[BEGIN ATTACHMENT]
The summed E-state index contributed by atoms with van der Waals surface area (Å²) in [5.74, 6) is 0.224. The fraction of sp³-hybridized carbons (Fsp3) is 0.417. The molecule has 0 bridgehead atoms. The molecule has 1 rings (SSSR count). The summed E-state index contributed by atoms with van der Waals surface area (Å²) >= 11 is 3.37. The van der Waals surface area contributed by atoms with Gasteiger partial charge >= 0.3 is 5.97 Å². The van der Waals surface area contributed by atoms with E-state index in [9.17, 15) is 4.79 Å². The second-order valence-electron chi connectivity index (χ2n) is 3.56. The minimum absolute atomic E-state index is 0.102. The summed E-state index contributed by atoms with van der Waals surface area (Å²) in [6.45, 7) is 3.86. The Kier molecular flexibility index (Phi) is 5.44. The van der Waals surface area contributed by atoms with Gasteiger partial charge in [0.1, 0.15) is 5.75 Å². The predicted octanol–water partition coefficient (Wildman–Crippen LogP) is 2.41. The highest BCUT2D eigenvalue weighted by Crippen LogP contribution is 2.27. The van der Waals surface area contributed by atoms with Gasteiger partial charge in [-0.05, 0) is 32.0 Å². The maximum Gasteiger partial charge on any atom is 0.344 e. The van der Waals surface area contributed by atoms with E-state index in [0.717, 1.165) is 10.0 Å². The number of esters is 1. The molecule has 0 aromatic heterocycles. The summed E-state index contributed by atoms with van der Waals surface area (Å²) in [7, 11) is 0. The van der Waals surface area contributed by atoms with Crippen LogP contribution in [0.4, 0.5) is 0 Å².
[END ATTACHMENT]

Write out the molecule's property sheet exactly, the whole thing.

The summed E-state index contributed by atoms with van der Waals surface area (Å²) in [5.74, 6) is 0.224. The fraction of sp³-hybridized carbons (Fsp3) is 0.417. The molecule has 0 bridgehead atoms. The molecule has 1 rings (SSSR count). The summed E-state index contributed by atoms with van der Waals surface area (Å²) >= 11 is 3.37. The van der Waals surface area contributed by atoms with Gasteiger partial charge >= 0.3 is 5.97 Å². The van der Waals surface area contributed by atoms with E-state index in [9.17, 15) is 4.79 Å². The second-order valence-electron chi connectivity index (χ2n) is 3.56. The minimum absolute atomic E-state index is 0.102. The summed E-state index contributed by atoms with van der Waals surface area (Å²) in [6.45, 7) is 3.86. The Kier molecular flexibility index (Phi) is 5.44. The van der Waals surface area contributed by atoms with Gasteiger partial charge in [0.1, 0.15) is 5.75 Å². The predicted octanol–water partition coefficient (Wildman–Crippen LogP) is 2.41. The highest BCUT2D eigenvalue weighted by Crippen LogP contribution is 2.27. The van der Waals surface area contributed by atoms with Gasteiger partial charge in [-0.05, 0) is 32.0 Å². The maximum Gasteiger partial charge on any atom is 0.344 e. The van der Waals surface area contributed by atoms with E-state index in [0.717, 1.165) is 10.0 Å². The number of esters is 1. The molecule has 0 aromatic heterocycles. The summed E-state index contributed by atoms with van der Waals surface area (Å²) in [7, 11) is 0. The van der Waals surface area contributed by atoms with Crippen LogP contribution in [0.4, 0.5) is 0 Å².